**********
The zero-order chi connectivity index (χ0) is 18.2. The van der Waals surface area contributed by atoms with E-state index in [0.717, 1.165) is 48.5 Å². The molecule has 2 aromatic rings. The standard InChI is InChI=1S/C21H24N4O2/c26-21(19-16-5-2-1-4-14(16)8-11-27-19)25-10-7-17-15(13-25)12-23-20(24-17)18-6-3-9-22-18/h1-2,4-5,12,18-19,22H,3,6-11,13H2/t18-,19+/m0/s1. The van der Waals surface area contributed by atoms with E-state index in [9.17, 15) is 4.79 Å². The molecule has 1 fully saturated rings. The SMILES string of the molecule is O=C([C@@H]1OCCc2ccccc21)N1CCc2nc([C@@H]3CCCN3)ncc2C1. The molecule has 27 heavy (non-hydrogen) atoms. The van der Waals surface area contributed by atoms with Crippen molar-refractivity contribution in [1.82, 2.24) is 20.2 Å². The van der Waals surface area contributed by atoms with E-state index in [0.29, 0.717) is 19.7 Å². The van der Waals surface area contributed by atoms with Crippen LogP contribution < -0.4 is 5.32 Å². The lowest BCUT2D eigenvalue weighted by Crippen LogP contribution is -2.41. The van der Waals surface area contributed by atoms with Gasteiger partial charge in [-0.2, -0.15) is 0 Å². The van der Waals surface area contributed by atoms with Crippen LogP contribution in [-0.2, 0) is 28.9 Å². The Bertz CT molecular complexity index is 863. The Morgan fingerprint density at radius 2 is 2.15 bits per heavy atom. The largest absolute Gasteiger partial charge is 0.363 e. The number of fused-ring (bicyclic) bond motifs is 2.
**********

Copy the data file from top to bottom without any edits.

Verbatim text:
The zero-order chi connectivity index (χ0) is 18.2. The van der Waals surface area contributed by atoms with E-state index in [0.717, 1.165) is 48.5 Å². The molecule has 2 aromatic rings. The standard InChI is InChI=1S/C21H24N4O2/c26-21(19-16-5-2-1-4-14(16)8-11-27-19)25-10-7-17-15(13-25)12-23-20(24-17)18-6-3-9-22-18/h1-2,4-5,12,18-19,22H,3,6-11,13H2/t18-,19+/m0/s1. The van der Waals surface area contributed by atoms with E-state index in [9.17, 15) is 4.79 Å². The molecule has 1 fully saturated rings. The SMILES string of the molecule is O=C([C@@H]1OCCc2ccccc21)N1CCc2nc([C@@H]3CCCN3)ncc2C1. The molecule has 27 heavy (non-hydrogen) atoms. The van der Waals surface area contributed by atoms with Crippen molar-refractivity contribution in [1.82, 2.24) is 20.2 Å². The van der Waals surface area contributed by atoms with E-state index in [0.29, 0.717) is 19.7 Å². The van der Waals surface area contributed by atoms with Crippen LogP contribution < -0.4 is 5.32 Å². The lowest BCUT2D eigenvalue weighted by Crippen LogP contribution is -2.41. The van der Waals surface area contributed by atoms with Gasteiger partial charge in [-0.2, -0.15) is 0 Å². The van der Waals surface area contributed by atoms with Crippen LogP contribution in [-0.2, 0) is 28.9 Å². The Bertz CT molecular complexity index is 863. The Morgan fingerprint density at radius 2 is 2.15 bits per heavy atom. The largest absolute Gasteiger partial charge is 0.363 e. The number of fused-ring (bicyclic) bond motifs is 2.